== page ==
A large number of Acts and Regulations have been enacted by the Australian Government which impacted the property Industry. Here is a quick summary of legislative changes since 2017.


Foreign resident capital gains withholding regime

Starting from 1 July 2017, purchasers of certain taxable Australian property (contract price above $750,000) are liable to pay 12.5% of purchase price to the ATO by settlement, while foreign resident vendors are able to claim for withheld amount when they lodge their tax return.

Taxable Australian property includes

  • A direct interest in real property situated in Australia,
  • A mining, quarrying or prospecting right to minerals, petroleum or quarry materials situated in Australia,
  • A CGT asset that you have used at any time in carrying on a business through a permanent establishment in Australia,
  • An indirect interest in Australian real property, or
  • Rights and options in relation to the above assets


Annual vacancy

Since 9 May 2017, foreign owners of residential dwellings in Australia are required to pay annual vacancy fee if their dwelling is not residentially occupied or genuinely available on the rental market for more than 183 days during the vacancy year, or the vacancy fee return is not lodged by the due date.

Vacancy year is not a calendar or financial year but is each successive period of 12 months starting on the dwelling’s occupation day (generally settlement) unique to each dwelling.

If you are a joint tenant, only one of the tenants need to lodge vacancy fee return . However, if you are a tenant in common, each tenant needs to lodge a vacancy fee return.


Limiting depreciation

New rules apply to limit depreciation starting from 7.30 p.m. (AEST) 9 May 2017. Details as below:

Cannot claim depreciation Can claim depreciation
û Acquire property on or after 7.30 pm (AEST) on 9 May 2017 that has been ‘previously used’ ü Acquire new property on or after 7.30 pm (AEST) on 9 May 2017 that has not been ‘previously used’
û Replace existing depreciating asset with second-hand asset ü Replace existing depreciating asset with new asset
û Property held before 7.30 pm (AEST) on 9 May 2017 and used wholly in 2016-17 for a non-taxable purpose ü Property held before 7.30 pm (AEST) on 9 May 2017 and used wholly/partly in 2016-17 for a taxable purpose



GST property withholding regime

In the past, a purchaser of new residential premises or potential residential land would need to pay GST to the vendor as part of the price, who would then remit it to the ATO with their post-settlement Business Activity Statement. However, from 1 July 2018, purchaser is required to withhold GST at settlement and remit the amount directly to the ATO.

All vendors must provide the purchaser with a specific notice before the supply is made. The notice will need to advise the purchaser of whether it needs to withhold GST, and it so, the amount and means of payment.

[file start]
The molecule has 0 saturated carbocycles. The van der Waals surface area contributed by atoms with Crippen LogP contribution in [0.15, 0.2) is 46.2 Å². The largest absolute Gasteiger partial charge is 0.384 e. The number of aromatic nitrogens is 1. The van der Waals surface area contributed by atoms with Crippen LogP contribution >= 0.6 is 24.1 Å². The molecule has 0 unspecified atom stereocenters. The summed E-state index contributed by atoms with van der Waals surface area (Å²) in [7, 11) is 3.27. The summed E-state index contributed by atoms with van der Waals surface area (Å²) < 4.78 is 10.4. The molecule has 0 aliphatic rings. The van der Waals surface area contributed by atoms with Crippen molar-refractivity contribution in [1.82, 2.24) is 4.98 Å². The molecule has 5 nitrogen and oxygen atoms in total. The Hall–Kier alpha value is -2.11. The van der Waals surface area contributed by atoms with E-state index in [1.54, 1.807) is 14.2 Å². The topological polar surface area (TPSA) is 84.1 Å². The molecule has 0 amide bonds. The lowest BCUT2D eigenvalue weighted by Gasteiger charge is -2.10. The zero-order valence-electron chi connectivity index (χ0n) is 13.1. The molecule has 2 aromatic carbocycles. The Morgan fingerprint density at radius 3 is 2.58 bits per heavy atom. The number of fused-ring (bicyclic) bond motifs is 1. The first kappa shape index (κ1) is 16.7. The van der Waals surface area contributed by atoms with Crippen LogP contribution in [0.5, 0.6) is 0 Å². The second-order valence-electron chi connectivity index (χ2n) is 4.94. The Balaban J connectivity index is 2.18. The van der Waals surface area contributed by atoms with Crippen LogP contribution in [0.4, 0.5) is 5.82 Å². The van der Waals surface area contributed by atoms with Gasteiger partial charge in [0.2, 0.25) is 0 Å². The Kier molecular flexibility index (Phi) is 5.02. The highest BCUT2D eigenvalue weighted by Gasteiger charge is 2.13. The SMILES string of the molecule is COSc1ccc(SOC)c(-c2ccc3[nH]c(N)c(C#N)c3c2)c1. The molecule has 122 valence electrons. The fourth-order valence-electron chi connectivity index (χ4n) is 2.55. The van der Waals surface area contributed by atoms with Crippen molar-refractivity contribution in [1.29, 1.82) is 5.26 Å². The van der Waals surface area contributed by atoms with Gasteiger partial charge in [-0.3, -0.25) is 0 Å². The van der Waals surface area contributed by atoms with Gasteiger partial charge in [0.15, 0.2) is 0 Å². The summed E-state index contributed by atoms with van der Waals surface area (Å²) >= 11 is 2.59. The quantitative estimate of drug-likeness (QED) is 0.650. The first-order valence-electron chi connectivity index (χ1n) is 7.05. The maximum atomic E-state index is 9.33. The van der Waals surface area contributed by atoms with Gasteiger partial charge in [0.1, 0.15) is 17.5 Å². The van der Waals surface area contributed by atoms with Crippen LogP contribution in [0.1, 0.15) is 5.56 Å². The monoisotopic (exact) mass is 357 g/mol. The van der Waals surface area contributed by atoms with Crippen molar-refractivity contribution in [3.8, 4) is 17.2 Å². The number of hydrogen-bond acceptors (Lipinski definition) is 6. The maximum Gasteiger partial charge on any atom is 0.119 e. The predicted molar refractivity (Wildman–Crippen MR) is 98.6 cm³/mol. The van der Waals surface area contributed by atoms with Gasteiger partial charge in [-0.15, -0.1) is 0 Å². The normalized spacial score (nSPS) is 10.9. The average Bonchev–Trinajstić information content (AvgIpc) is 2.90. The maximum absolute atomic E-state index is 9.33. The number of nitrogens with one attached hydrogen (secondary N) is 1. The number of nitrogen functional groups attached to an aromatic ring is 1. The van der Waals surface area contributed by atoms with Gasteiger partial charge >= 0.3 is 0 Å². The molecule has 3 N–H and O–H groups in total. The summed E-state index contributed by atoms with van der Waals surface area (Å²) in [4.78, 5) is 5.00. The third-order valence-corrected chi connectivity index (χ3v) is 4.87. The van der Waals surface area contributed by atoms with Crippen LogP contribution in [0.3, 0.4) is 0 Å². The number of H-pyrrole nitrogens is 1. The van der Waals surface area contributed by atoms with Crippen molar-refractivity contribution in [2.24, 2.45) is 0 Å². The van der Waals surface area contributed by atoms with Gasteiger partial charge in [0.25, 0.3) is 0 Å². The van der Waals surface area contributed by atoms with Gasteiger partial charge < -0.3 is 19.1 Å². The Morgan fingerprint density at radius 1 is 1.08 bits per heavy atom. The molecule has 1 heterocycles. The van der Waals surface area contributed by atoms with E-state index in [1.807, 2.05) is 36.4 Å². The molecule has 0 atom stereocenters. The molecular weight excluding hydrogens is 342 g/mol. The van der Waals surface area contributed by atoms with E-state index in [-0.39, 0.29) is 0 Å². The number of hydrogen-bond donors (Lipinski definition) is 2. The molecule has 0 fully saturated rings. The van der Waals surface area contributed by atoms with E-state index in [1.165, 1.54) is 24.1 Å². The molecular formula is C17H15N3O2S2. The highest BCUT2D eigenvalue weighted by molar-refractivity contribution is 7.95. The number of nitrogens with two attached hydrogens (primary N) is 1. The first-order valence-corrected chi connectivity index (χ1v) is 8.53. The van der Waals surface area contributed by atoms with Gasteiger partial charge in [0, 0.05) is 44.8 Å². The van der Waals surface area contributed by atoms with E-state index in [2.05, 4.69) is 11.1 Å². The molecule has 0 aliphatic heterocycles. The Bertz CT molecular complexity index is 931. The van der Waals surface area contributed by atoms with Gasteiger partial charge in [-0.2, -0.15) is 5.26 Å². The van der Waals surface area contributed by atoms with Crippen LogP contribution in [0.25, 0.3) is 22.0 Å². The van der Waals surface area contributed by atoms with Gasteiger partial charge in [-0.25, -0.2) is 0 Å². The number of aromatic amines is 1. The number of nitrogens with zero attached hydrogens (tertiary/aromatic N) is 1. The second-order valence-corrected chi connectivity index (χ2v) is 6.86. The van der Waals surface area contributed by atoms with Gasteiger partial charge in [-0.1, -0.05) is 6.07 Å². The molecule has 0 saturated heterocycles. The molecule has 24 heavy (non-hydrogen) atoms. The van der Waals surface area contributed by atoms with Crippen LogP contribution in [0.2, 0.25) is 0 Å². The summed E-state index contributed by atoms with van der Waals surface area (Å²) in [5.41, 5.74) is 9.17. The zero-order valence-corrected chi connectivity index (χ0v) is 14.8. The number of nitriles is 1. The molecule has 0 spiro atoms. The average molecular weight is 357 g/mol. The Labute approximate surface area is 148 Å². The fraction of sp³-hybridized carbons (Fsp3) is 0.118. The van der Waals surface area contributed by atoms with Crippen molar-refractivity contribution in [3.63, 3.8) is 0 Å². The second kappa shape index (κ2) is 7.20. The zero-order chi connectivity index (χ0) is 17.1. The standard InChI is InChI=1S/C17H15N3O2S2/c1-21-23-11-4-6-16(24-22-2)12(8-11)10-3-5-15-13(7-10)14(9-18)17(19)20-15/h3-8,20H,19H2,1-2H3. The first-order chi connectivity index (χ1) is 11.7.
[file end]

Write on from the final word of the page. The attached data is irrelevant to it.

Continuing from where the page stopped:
Holding costs for vacant land

Deductions that can be claimed for holding vacant land incurred on or after 1 July 2019 is limited, even if the land began to be held before that date. Land is considered as vacant if there is no substantial and permanent structure in use or available for use.

Exception applies if the land is

  • held by companies, non-SMSFs, MITs and public unit trust;
  • used in carrying on a business by you, your affiliate, spouse / child under 18 or an entity connected with you;
  • held by primary producers; or
  • exceptional circumstances

Proposed Main Residence Exemption changes for foreign residents

On 23 October 2019, a new Bill was proposed to deny foreign and temporary tax residents’ access to the capital gain tax (CGT) main residence exemption (MRE).

In detail, it proposes to deny the MRE for an individual who, at the time of the CGT event:

  • has been a foreign resident for a continuous period of more than 6 years; or
  • has been a foreign resident for 6 years or less, and during the period of foreign residency, none of the following applies (‘life events test’):
  1. terminal medical condition affecting the taxpayer, their spouse or child under 18 (conditions apply to child);
  2. death of taxpayer’s spouse or child under 18;
  3. CGT event happens because of marriage or relationship breakdown.

Exclusion: Transitional rule — amendments do not apply if property held prior to 7.30 pm (by legal time in the ACT) on 9 May 2017 and CGT event happens by 30 June 2020.

In conclusion, there are many changes in the taxation for real properties, which is a recent focus of ATO. Relevant rules can be complex and complicated. Therefore, it is highly recommended that property owners consult accountants for professional advice and tailored tax planning.





This content is intended for general information in summary form on tax and legal matters at the time of first publication and is not intended to provide, and should not be relied upon in place of appropriate professional advice.  Please consult your tax, legal and accounting advisors before acting or relying on any content provided.

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